Below are a few other things about the collection of employment statistics you should know and consider:
- Dates. The CDO collects employment data in the January-March range for all graduates in the prior year, with the exception being those who graduated in November (If you graduate in November we'll be asking for your stats the following January-March).
- Your information is kept confidential. We will have your data on file here, but no names are attached to the information we provide the ABA and NALP.
- Surveys. There are two surveys: the at-graduation survey that is administered by Jerri Cunningham and the Registrar's office, and the CDO employment survey. You must complete both, so to avoid confusion we don't want you thinking you've already provided everything to us just because you've completed the at-graduation survey.
- Time. The CDO survey is online and takes approximately five minutes to complete.
- Employers. Some graduates fail to complete the survey because they worry their employer won't approve of them sharing the information. Employers who are members of NALP (typically larger employers but not always) must report their information anyway, so that shouldn't be an issue at all. Those of you at mid-size or small employers should feel free to discuss the situation with your employer, or have one of us talk with them. We're happy to do that and typically are able to relieve any concerns.
- How you got your job is irrelevant to the responsibility to submit your data. Sometimes students feel if they got their job on their own, with little to no help from the CDO, that they shouldn't have to report their information. That logic is flawed for two reasons:
a) Law schools nationwide count every employed student regardless of the involvement of the CDO, so it skews the results when prospective students are comparing law schools; and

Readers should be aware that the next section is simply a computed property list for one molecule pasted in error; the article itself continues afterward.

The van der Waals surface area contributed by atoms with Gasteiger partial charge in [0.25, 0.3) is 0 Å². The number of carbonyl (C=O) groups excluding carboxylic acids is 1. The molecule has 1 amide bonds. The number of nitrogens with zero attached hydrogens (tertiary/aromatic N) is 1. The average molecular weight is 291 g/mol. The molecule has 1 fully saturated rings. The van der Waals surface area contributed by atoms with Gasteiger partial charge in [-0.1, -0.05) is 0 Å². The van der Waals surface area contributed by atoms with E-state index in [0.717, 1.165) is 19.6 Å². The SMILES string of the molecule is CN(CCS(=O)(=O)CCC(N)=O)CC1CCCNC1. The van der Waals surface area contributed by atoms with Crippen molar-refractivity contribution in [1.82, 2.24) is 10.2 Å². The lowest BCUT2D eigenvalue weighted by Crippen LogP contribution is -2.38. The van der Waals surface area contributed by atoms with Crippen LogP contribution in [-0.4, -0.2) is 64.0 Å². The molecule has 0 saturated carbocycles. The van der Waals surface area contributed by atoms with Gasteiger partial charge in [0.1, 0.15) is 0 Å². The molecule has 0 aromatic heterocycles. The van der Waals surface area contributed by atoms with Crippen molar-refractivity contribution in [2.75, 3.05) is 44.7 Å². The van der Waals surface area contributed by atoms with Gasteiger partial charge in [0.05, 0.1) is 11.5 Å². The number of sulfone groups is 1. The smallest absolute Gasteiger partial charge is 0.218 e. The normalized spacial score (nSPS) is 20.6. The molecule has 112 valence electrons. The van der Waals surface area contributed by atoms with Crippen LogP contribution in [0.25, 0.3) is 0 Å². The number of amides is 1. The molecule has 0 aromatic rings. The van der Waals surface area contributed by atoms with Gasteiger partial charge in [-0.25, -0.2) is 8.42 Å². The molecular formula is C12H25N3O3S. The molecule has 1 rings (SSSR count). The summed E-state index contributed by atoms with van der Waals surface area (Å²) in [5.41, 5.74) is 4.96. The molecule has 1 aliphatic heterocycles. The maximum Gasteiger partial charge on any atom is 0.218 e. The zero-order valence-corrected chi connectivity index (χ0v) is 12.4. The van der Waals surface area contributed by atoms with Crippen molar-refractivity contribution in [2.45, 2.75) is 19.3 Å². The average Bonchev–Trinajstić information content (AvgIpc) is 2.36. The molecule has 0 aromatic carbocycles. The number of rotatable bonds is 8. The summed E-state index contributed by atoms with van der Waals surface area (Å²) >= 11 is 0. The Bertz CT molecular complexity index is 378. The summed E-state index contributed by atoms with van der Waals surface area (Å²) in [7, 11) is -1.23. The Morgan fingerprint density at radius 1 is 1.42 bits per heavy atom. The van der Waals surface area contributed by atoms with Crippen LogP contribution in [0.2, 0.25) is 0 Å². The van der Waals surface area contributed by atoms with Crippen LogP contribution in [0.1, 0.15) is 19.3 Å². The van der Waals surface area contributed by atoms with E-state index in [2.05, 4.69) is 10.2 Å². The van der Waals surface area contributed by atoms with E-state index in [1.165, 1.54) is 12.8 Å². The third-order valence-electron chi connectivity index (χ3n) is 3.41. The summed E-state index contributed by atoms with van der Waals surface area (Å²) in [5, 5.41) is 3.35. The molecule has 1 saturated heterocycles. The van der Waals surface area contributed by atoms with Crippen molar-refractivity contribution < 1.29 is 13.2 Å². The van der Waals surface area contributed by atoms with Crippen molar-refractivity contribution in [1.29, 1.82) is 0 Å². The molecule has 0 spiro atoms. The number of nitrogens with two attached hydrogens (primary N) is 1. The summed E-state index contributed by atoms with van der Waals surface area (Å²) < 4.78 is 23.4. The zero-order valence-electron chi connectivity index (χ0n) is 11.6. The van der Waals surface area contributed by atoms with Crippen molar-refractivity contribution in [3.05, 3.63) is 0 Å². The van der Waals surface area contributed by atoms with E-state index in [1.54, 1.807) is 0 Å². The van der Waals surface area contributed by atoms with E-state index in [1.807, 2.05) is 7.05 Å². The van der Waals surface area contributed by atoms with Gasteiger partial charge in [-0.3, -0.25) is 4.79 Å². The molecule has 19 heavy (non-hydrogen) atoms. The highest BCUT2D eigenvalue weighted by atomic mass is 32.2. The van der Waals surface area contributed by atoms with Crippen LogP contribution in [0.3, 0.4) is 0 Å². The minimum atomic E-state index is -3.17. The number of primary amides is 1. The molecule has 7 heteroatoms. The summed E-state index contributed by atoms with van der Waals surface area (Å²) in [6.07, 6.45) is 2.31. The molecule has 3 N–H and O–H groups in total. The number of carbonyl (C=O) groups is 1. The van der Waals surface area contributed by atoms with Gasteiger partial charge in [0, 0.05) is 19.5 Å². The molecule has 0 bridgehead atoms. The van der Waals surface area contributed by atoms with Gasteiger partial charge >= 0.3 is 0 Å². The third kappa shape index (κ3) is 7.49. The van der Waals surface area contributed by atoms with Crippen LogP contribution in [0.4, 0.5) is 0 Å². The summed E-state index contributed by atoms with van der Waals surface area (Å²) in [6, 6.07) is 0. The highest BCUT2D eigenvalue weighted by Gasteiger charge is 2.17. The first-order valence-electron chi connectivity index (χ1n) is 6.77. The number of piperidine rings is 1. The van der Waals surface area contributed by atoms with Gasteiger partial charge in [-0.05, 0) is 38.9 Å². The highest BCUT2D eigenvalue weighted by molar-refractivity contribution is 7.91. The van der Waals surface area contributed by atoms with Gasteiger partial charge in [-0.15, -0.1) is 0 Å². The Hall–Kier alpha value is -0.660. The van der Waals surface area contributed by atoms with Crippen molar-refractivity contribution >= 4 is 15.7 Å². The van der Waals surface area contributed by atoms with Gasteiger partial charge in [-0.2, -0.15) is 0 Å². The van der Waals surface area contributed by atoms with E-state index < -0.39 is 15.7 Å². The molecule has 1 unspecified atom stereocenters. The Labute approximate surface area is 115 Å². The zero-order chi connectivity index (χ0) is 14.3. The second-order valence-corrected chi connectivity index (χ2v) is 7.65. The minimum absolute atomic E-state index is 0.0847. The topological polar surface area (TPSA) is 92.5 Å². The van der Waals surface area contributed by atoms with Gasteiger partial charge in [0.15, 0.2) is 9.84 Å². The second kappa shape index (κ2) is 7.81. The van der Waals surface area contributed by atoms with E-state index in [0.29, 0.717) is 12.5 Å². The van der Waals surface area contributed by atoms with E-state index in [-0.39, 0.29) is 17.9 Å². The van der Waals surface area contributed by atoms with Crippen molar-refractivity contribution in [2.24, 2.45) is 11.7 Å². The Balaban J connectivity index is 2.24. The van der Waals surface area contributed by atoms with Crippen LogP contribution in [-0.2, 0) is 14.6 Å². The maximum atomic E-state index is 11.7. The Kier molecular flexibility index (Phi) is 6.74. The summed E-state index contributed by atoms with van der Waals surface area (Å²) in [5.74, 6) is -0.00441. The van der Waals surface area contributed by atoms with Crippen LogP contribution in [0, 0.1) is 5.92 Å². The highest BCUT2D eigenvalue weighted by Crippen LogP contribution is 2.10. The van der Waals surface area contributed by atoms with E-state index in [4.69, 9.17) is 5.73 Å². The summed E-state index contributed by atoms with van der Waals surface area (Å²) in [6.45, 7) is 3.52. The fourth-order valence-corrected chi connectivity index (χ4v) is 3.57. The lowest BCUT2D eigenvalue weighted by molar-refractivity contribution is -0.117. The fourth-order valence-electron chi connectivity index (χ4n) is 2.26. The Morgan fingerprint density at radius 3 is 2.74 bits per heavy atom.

b) There is a place within the employment survey to indicate the "source of the job," where you will share how you got the job.
I'm a great example of this. Since I was pursuing a job in college athletics rather than law, I conducted my job search independently of the CDO. However I still reported my employment data when asked by the CDO.
Employment statistics can be a great tool for prospective students, and no doubt were useful as you were making your decision of where to attend law school. Our goal is to collect each graduate's employment data, 100% completely and accurately, in as little time as possible. We hope and know you'll help us do that!
If you have any questions about employment statistics please contact me by email Daniel_Hare@Baylor.edu and/or @DanielHare on Twitter.
Also, for next week's blog I want to do another "Mailbag" session, where I answer your questions about any topic. So send in your questions!
Job of the Week: Each week I highlight a job in Symplicity you might be interested in but may have missed. This week's job is: In-House Attorney / Law Clerk with First City Financial in Waco. Log in to Symplicity to view this job and apply.